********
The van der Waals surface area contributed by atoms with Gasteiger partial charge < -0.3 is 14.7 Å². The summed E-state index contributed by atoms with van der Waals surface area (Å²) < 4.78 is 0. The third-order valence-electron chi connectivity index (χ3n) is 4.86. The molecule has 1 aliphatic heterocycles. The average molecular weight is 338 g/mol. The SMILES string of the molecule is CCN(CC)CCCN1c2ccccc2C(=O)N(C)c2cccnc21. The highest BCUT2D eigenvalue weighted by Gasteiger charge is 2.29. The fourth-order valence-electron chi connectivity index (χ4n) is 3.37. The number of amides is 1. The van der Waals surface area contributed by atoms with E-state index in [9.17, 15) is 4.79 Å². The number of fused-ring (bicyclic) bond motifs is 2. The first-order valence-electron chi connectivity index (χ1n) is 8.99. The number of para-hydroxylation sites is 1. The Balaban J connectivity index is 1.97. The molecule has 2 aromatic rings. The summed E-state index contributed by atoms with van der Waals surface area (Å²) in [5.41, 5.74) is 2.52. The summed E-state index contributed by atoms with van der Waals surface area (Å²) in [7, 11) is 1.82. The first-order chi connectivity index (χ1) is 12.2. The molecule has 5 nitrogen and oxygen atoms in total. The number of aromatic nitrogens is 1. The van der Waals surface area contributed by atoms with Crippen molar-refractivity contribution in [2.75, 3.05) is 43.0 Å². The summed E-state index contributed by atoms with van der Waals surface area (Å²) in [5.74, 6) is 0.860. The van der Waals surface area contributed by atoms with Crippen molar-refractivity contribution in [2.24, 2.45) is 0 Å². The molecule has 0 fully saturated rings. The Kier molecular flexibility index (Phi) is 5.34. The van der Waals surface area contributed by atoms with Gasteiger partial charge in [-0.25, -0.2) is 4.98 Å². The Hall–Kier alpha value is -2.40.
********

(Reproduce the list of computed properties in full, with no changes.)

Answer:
The van der Waals surface area contributed by atoms with Gasteiger partial charge < -0.3 is 14.7 Å². The summed E-state index contributed by atoms with van der Waals surface area (Å²) < 4.78 is 0. The third-order valence-electron chi connectivity index (χ3n) is 4.86. The molecule has 1 aliphatic heterocycles. The average molecular weight is 338 g/mol. The SMILES string of the molecule is CCN(CC)CCCN1c2ccccc2C(=O)N(C)c2cccnc21. The highest BCUT2D eigenvalue weighted by Gasteiger charge is 2.29. The fourth-order valence-electron chi connectivity index (χ4n) is 3.37. The number of amides is 1. The van der Waals surface area contributed by atoms with E-state index in [9.17, 15) is 4.79 Å². The number of fused-ring (bicyclic) bond motifs is 2. The first-order valence-electron chi connectivity index (χ1n) is 8.99. The number of para-hydroxylation sites is 1. The Balaban J connectivity index is 1.97. The molecule has 2 aromatic rings. The summed E-state index contributed by atoms with van der Waals surface area (Å²) in [5.41, 5.74) is 2.52. The summed E-state index contributed by atoms with van der Waals surface area (Å²) in [7, 11) is 1.82. The first-order chi connectivity index (χ1) is 12.2. The molecule has 5 nitrogen and oxygen atoms in total. The number of aromatic nitrogens is 1. The van der Waals surface area contributed by atoms with Crippen molar-refractivity contribution in [2.75, 3.05) is 43.0 Å². The summed E-state index contributed by atoms with van der Waals surface area (Å²) in [5.74, 6) is 0.860. The van der Waals surface area contributed by atoms with Crippen molar-refractivity contribution in [2.24, 2.45) is 0 Å². The molecule has 0 fully saturated rings. The Kier molecular flexibility index (Phi) is 5.34. The van der Waals surface area contributed by atoms with Gasteiger partial charge in [-0.25, -0.2) is 4.98 Å². The Hall–Kier alpha value is -2.40.